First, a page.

Both parties need to be on the same page, so make sure your conversations and agreements are well documented, whether it is on paper, in an email or in a virtual database.
The best possible outcome for both parties is not easy. It requires a lot of creative problem solving. For example, a business owner is ready to sell their business, and they are offered two proposals. Company X is offering R10 million, and Company Z is offering R20 million. Obviously, you would want the highest offer.
However, take a moment to understand what your counterpart’s interests are. Company X is interested in your location and building as the area is becoming increasingly developed. Company Z is interested in your intellectual property and patents. Considering accepting both offers can increase your offer to R30 million.
Walk away when the negotiation becomes stale
As a seller, you are not just selling your company, but its future too. Don’t invest all your time and resources into one acquirer. Make sure you have options to fall back on. At the end of the day, selling a business isn’t always smooth sailing, and they can become sour very quickly. You don’t want to regret underselling your business or selling it to someone who won’t grow it. Always have alternative buyers that will be willing to close the deal on favourable terms.
As a buyer, make sure that the seller is asking for a pragmatic price. If your research is accurate and it suggest that they are too optimistic in their valuation, or they are ‘sugar-coating’ their assets, and are not willing to compromise, then it may be time to walk away.
These are only a few negotiation strategies you can implement, but there are multiple strategies you can use! You and your team will need to decide which strategies work best for you and your objectives.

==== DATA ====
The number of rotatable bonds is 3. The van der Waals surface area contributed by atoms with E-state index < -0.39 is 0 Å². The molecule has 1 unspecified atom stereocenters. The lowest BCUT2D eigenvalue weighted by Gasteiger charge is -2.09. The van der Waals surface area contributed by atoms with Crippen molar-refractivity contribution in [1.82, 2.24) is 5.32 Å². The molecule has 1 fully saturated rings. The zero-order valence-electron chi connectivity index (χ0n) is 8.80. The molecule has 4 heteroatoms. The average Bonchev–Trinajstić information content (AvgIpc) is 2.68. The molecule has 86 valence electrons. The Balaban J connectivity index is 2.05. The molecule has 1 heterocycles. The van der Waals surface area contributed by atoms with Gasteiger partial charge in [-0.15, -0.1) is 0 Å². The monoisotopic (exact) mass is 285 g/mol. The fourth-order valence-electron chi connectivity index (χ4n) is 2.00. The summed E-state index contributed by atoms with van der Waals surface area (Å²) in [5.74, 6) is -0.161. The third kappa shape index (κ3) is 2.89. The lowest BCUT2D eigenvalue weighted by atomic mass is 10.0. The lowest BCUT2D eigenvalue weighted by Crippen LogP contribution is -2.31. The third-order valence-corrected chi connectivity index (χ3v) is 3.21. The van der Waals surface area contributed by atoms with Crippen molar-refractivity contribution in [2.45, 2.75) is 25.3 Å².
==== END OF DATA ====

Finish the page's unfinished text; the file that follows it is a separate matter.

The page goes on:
Some Sector-specific Examples
Here are two sector-specific examples that illustrate the negotiation process very simply:
- Start by getting a realistic valuation of the manufacturing company.
- Release a sales memorandum.
- Your intermediary will then screen potential buyers based on specific requirements, including if the buyer can afford the transaction.
- Preliminary communication will begin between the buyer and seller’s team.
- Both parties will put forward documentation, including NDAs.
- They buyer will investigate the location of the plant, and will likely visit it multiple times, including during due diligence.
- A letter of intent (LOI) will be submitted.
- Due diligence will be conducted by the buyer’s advisors.
- Heads of term and sale agreement will be discussed.
- The deal will be closed
The focus of a retail business for sale will be the location and lease, including assets and inventory. You cannot have a retail business without a space (unless it is an ecommerce business).
- Your advisors should be familiar with negotiating retail businesses
- Ensure you have a counteroffer to the landlord’s base rent
- Visit the location, and investigate the size of the space, and familiarise yourself with average prices per square metre – these can sometimes be inflated.
- Attempt to negotiate a minimum lease length that has benefits
- Breaching a lease happens for multiple reasons, so discuss a period that you can rectify this
- Negotiate on penalty fees
- Consider clauses that will protect you, like a sublease clause or a clause preventing your landlord from allowing competitors to rent in the same area as you
- If it is a corporate lease, try negotiate perks like free Wi-Fi, or free parking if it is a busy area
The negotiating stage is complex. There are many considerations, but these can be compartmentalised by hiring a professional team that specialises in industry-specific acquisitions. When it comes to building a relationship with the seller or buyer, South Africans take face-to-face communication seriously to dissolve any disputes. Most business transactions require some form of self-interest, but in South Africa, relationships based on reciprocity and symbiotic dialogue are crucial. It is important to create an environment that serves both the seller’s and buyer’s best interests.
Take advice from experts who can uncover risks and opportunities and help you define your goals and limits. Ensure you have a team that understands all required documentation.
Whether you are a seller or a buyer, the negotiation stage is not a clear-cut journey, so patience and strategy are crucial. For further support and advice, you can contact us.
Remember, step-by-step and respect is the key to success!